4 Steps to Managing the Grieving Process

The grieving process is something that everyone will experience in their life, and nurses probably will experience it more often than most. By following these four steps, the grieving process can be managed and overcome healthily and efficiently.

Accepting the reality of the loss

The first task of the grieving process is to acknowledge and accept the fact that the person is deceased and will not return. This task could take some time as the bereaved may experience shock, numbness, and disbelief even if the death was expected. Traditional rituals such as funerals and memorials may make saying goodbye easier. It may take a long time for a loss to be accepted and even longer for the reality to be absorbed, so it’s important to remember everyone moves on from grief in their own time and at their own pace.

Experiencing the pain of grief

The bereaved must express their grief over the loss in a healthy way. This task is vital because if the bereaved cannot accept the pain of grief, then these responses may manifest into unhealthy expressions.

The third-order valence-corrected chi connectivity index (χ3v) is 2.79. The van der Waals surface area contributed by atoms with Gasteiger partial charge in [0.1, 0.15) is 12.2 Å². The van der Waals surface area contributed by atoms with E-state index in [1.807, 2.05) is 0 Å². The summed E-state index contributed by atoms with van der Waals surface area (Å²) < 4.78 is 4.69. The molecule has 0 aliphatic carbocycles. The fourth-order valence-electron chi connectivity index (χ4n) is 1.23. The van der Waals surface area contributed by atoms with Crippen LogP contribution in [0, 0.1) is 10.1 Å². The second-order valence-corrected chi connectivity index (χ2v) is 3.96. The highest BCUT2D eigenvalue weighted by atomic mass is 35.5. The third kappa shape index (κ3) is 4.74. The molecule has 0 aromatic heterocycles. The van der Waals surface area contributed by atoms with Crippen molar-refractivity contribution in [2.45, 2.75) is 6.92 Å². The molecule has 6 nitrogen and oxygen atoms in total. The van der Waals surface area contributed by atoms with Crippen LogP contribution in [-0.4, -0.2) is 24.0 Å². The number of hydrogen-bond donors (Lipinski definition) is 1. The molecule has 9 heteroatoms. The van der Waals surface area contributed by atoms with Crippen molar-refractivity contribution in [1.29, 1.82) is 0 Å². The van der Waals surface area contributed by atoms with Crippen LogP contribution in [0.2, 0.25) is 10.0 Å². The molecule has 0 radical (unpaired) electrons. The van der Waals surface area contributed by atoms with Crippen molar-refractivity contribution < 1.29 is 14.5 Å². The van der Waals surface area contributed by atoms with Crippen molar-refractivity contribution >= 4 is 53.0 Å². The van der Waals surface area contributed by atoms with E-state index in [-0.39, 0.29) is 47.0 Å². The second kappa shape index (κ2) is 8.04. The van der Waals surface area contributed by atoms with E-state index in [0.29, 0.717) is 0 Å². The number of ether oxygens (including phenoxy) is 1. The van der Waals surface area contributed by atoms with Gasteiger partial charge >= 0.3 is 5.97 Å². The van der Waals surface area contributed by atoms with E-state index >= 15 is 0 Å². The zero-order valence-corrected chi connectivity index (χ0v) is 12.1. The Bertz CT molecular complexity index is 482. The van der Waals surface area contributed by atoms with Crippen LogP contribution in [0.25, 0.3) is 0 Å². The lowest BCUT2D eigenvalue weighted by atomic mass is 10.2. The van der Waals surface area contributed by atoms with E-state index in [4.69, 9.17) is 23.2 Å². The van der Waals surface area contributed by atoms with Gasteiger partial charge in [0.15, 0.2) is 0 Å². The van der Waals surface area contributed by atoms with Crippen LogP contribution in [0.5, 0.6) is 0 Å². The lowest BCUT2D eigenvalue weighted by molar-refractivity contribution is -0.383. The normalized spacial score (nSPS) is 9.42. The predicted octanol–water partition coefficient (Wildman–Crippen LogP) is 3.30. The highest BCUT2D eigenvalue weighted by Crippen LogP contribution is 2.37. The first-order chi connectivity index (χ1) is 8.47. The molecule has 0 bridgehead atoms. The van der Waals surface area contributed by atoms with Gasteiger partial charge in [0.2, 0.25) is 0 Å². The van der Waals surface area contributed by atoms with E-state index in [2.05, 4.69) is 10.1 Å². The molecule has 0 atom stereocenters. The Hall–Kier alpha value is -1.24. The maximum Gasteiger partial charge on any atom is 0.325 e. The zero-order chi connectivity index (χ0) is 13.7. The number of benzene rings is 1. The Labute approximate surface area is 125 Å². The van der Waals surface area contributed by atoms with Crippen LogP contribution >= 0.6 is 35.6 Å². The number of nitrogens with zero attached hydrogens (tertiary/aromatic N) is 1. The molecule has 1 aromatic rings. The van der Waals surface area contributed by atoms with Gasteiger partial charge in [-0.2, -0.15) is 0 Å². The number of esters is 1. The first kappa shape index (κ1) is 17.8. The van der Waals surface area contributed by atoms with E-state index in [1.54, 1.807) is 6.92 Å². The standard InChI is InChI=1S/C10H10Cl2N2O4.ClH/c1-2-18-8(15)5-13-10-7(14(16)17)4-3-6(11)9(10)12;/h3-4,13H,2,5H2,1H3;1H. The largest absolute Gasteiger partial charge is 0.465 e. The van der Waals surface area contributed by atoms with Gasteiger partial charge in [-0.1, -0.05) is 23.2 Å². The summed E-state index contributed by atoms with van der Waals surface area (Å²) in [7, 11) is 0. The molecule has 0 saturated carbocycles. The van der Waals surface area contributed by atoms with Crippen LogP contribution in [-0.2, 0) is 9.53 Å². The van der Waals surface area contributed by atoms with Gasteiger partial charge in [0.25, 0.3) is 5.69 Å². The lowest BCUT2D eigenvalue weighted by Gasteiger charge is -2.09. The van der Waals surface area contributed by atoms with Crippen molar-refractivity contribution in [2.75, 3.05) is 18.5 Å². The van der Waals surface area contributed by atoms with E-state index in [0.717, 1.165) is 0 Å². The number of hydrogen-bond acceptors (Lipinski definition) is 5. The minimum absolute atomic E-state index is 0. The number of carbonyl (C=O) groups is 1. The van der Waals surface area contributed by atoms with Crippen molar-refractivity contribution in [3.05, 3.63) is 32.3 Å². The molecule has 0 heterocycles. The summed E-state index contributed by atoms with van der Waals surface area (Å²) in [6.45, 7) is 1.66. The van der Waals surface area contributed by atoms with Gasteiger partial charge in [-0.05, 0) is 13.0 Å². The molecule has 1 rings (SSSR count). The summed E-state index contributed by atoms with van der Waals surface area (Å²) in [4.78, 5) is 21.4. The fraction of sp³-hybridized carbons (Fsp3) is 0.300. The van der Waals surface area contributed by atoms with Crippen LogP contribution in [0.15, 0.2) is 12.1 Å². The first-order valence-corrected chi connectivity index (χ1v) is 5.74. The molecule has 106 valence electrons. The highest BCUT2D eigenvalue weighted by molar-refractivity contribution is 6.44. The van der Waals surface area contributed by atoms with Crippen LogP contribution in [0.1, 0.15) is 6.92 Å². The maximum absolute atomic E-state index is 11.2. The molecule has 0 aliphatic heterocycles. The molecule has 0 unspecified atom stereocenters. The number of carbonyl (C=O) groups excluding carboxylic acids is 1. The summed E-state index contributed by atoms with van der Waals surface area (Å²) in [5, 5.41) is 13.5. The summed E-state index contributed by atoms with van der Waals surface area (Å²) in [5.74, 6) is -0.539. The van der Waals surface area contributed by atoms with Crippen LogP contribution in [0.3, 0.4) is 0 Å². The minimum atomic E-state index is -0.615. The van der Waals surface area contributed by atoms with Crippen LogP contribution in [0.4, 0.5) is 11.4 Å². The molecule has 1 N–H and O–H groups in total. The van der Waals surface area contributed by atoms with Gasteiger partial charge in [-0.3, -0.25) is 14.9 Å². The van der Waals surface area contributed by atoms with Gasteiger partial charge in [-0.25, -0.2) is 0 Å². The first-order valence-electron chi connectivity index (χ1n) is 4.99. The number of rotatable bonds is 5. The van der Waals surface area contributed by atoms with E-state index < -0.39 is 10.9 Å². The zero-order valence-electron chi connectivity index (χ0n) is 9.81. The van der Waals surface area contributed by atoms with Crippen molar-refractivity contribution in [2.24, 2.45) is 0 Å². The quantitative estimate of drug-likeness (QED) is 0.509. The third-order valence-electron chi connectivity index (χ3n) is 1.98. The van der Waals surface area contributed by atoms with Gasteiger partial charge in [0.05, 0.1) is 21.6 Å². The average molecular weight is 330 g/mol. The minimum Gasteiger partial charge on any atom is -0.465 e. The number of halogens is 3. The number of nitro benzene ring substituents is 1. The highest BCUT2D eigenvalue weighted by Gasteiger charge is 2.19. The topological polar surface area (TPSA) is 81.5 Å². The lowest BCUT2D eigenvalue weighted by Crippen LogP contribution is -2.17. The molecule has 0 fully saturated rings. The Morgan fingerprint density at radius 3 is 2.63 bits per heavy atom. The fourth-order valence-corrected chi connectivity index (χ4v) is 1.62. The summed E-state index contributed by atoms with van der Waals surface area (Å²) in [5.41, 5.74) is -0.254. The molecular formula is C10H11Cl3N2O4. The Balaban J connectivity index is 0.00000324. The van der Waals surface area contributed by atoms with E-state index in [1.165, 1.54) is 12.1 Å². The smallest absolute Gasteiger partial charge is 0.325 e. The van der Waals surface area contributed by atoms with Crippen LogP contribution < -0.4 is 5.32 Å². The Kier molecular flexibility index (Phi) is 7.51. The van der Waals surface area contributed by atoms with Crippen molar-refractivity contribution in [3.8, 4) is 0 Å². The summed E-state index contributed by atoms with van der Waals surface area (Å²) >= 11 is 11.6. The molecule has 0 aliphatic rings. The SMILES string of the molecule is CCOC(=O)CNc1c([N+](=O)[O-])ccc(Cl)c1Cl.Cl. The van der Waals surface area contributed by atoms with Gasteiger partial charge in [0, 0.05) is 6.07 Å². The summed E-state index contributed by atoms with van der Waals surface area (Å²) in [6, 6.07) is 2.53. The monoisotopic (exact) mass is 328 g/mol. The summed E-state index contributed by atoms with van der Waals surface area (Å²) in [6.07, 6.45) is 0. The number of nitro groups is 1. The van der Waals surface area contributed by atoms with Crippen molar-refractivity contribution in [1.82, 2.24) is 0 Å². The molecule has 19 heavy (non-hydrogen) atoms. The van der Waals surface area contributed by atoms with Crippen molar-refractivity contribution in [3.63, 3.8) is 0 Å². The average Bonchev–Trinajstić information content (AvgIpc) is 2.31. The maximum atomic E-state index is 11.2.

Adjusting to the loss

This step in the grieving process refers to developing the skills and learning the roles necessary to moving on without the deceased. This step may take months to complete and includes adjusting to living on your own and being a single parent. Part of adapting to the loss is facing all the “firsts” that the initial year without the deceased will bring.

Reinvesting energy from the deceased into new life

The final step in the grieving process involves investing the emotional energy spent on the relationship with the deceased into new and healthy approaches to life. This does not mean that the deceased is forgotten, or the bereaved has obtained closure, but rather the bereaved forming a new relationship with the deceased. This generally means saying goodbye to the grief, but not saying goodbye to the loved one.  Even though the bereaved moves on from the grief, a person never truly gets over a loss.

Losing a loved one is one of the hardest life experiences a person will go through.  We hope that by using these steps, grief will be much easier to manage and deal with in a healthy and constructive way.  Remembering these steps can help you better support your patients as they go through a painful loss.